Tag Archives: UK vs US

Depression Sabotage

Right now, I am taking driving lessons so I can actually operate a manual transmission; this is required to get a full British licence. I’m not doing bad at all, and my clutchwork is coming along nicely; on my instructor’s instruction, I’ve booked my test for the end of next month. And yet, every time I have a lesson? My brain freaks out, tells me to cancel it, and to find a corner to curl up and cry. Thanks brain, really… this is only us getting to a point where we will have freedom restored to on par before we moved here. I know, I know, I could take public transportation… but as I have an overwhelming need to be able to come and go at the exact time that I desire to, this isn’t viable. Add in my high levels of paranoia pertaining to having to wait, and yeah… no. Driving needs to happen. Driving will happen. Roundabouts will continue to lose their confusion and terror.

Past that, I’m trying to determine whether or not I’m heading into a depressive phase, or what. I feel I’m wallowing a bit, but not full-on either. I’m still crafting and thinking about writing (I swear, writing will occur again, ha ha. I very much want to finish my novel). I still wonder how I’ll ever be stabilized, or even what passes for stabilized. I’m lucky to finally be paired up with a doctor who fully appreciates that I am a cheerful and pleasant person, but I’m still worried it’ll hit a point where I’m still not hanging on, but that I will once again be a victim of my own self-control. It’s wearying, yanno? And I know right now, on the edge of my mind, is the ‘what is the point of this all’ lurks, waiting for a chance to make a significant strike.

For now, I can be happy I had a good driving lesson. I can be happy that I have a wonderful family both here, and abroad (my relationship with my mother is so much better these days). I can be happy that we are well off enough to afford the occasional nice thing if we so desire. I can be happy for the beautiful frozen spectacle Mother Nature has been making of the English countryside. And if this fekakkin’ cold ever lifts, I can be happy of my general good health.

Anyways, off to get some moisture-based Vitamin C in me, since both of these things will make me feel better physically.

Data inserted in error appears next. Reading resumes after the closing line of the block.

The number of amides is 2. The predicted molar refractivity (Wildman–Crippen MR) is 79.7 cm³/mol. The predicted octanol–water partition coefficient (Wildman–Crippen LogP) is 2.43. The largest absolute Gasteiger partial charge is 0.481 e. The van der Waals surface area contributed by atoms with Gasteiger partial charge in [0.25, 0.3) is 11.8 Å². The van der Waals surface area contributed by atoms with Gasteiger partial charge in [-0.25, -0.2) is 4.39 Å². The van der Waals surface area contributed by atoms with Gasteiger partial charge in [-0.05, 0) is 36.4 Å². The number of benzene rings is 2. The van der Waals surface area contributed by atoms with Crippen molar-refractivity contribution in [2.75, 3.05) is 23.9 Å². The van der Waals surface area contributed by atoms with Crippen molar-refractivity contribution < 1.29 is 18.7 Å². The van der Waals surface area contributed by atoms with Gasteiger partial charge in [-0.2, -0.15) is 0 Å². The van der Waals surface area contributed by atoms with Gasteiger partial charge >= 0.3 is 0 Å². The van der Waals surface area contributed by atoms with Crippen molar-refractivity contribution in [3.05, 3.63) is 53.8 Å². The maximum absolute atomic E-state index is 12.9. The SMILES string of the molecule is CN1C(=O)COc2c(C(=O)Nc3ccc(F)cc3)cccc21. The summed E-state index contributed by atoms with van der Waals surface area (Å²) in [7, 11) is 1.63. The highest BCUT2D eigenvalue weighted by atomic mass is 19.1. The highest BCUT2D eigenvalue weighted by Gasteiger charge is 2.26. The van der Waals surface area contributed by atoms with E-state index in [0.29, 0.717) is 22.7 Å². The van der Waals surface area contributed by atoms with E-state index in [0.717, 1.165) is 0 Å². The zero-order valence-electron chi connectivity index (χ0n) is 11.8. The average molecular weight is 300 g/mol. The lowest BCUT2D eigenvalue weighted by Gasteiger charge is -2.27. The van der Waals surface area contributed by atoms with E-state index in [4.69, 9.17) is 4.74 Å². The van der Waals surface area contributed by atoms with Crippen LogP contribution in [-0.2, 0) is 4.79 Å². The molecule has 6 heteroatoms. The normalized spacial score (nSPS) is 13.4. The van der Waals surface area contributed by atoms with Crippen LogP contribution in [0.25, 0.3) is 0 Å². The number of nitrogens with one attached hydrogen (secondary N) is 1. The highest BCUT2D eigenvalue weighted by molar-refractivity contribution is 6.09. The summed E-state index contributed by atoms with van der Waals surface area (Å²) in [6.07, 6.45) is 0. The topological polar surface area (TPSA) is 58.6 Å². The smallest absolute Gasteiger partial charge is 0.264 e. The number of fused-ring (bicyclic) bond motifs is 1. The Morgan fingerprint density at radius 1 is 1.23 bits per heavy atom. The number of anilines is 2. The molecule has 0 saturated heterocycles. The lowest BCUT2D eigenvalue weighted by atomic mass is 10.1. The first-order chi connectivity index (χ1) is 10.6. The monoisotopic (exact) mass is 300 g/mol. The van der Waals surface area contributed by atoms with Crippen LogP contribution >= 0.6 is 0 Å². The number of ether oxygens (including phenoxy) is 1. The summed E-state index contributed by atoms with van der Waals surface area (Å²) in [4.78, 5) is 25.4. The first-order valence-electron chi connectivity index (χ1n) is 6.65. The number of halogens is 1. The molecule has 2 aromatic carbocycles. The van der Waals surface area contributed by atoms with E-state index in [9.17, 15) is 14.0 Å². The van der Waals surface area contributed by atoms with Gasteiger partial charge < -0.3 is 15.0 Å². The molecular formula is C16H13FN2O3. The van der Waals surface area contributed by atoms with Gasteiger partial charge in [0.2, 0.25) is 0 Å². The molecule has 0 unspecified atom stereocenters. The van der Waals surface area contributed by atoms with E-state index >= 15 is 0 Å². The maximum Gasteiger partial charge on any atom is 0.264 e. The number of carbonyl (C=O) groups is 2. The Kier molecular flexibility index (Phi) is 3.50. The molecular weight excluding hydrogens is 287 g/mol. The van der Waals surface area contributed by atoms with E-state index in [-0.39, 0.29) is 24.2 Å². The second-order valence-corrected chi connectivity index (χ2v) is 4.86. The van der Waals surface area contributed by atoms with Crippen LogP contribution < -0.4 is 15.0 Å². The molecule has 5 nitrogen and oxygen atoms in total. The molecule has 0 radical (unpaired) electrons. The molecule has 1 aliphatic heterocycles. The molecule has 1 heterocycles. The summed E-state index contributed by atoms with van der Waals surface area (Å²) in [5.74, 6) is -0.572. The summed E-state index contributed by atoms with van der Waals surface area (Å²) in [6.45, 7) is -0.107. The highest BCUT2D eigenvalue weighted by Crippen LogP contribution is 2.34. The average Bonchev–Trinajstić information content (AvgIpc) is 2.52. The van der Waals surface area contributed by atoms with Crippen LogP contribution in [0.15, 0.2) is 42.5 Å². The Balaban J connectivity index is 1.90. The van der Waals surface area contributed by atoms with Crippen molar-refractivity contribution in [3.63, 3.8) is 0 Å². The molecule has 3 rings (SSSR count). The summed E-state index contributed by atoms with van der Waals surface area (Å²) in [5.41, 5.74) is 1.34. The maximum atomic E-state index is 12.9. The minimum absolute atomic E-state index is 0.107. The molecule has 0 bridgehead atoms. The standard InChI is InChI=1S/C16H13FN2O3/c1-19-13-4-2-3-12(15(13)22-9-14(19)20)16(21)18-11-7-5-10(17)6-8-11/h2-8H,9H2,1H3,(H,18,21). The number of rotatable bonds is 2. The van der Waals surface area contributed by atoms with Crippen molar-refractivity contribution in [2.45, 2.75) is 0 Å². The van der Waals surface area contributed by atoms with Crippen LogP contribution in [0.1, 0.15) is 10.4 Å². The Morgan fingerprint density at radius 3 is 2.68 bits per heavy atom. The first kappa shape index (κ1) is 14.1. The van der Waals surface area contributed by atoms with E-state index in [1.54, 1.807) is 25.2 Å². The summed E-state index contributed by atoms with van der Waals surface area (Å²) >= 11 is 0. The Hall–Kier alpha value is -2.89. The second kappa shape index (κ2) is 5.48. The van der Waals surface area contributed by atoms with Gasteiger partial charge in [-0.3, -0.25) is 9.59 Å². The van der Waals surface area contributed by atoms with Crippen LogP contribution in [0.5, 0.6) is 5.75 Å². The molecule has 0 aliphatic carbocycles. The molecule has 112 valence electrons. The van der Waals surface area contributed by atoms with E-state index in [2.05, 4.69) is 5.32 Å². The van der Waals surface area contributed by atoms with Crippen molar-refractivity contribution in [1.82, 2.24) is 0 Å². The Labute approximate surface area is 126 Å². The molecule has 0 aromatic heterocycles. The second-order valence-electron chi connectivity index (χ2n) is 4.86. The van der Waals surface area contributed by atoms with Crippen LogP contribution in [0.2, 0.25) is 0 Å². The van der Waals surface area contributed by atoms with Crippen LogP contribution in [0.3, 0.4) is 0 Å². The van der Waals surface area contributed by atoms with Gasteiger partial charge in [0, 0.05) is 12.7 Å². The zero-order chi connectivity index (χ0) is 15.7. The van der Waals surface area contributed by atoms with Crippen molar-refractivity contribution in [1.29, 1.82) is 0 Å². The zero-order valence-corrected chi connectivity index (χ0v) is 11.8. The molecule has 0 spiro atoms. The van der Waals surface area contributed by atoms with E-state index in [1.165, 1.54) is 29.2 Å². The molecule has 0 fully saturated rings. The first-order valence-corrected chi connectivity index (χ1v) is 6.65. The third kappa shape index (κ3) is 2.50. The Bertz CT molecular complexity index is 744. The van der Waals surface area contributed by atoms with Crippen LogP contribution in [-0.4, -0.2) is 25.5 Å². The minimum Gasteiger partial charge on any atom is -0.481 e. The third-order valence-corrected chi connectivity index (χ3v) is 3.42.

Hypo, Maybe?

Hi folks!

I’m still alive and kicking, but I’ve been keeping rather busy. I might have mentioned it in the past, but my American driver’s license is no good over here; I’ve lived here too long. So I’m having to apply and test for a British one, and let me tell you — there’s a lot to digest. I’ve applied to take the theory part of the test week after next, so here’s hoping that goes well. I think I’ve got the relevant data crammed into my head, but there was a lot of translation between Englishes and thinking and all of that jazz.

Atop that, I have obviously gone out of my mind because I’ve decided to try to do NaNoWriMo this year. At the suggestion of one of my best friends, I’m putting the snowflake method into play. I’ve managed to make some progress in that regard and get some things scribbled down, but my brain has definitely hit some fatigue tonight. I’m not too worried about it, if only for the fact the fatigue is writing out things that I don’t think are really important and telling myself it’s okay to not do them. But I’ve also done a lot the last couple of days (I’m in step five), so now comes the balancing act of deciding if what I have is enough to go into a bit more outlining and framework. I think I want to think about what should go in chapters. Also, holy crap, chapters; I sure am getting fancy! I’ve got one story that has more than one chapter thus far, and part of the third is in the back of my head somewhere. So yanno, having material for one than two is sort of a big deal. Here’s hoping that I don’t fatigue because my fingers cannot get it out of my brain fast enough. I type really fast, anyone who has seen me would agree, but it’s still too slow for my brain!

You can also thank NaNo for me writing this too, because my brain is so fragged at trying to make things happen that writing other things seemed a good idea. *grins*

On the mental health front… well. I don’t think I’ve checked in specifically since my last appointment. We decided to up my Seroquel from 200mg to 300mg, which has been interesting. I’ve caught myself rage-angry a few times out of the blue, which I can guess is probably me not knowing where the safe zone was anymore. There’s patches of anxiety sticking out still, but I think that’s going to exist as long as there are more than one thing in the world. I was seeing a different doctor this time by luck of the draw or whatever, and he was agreeable to my suggesting it could be ADHD. They can’t diagnose it where I live anymore due to cutting back of services, so to get that checked, I’ll have to go into London (groan). I will though if I’m able to, ’cause I agree with him — if it’s anxiety, it would be treated one way. If it’s ADD or ADHD, that’s treated another way, and we don’t want to aggravate things. He was also amused at me and my ‘assertive’, because my version was wholly polite and pleasant instead of being nasty and demanding.

The docs did suggest it might be a good idea to postpone the trying for the next childling until I’m stabilized, and I’m inclined to agree with them. If I had known it was going to take this long this time, I sure as heck would not have resigned myself to my shitty whiny summer. So of course, my body is doing weird mid-month crampy spotty things… sigh.

Anyhoos, I am yawning, so I am going to go stare at my notebook for a few more minutes, and then consider crawling into bed with a book. Be well, all!



Several of my friends on Livejournal have been trying to post daily a small list of things they are grateful for on that day. I like the idea, though I’ve not given it a whirl yet. It’s hard to think great thoughts when depressed, but:

  1. Air Conditioning: This country is stupid humid; I don’t get along with humidity at all. So on days like this where it is both hot and humid, I am grateful that we have an A/C unit in our living room. For 2 or 3 pounds a day, it is worth it to not be completely miserable in one’s skin.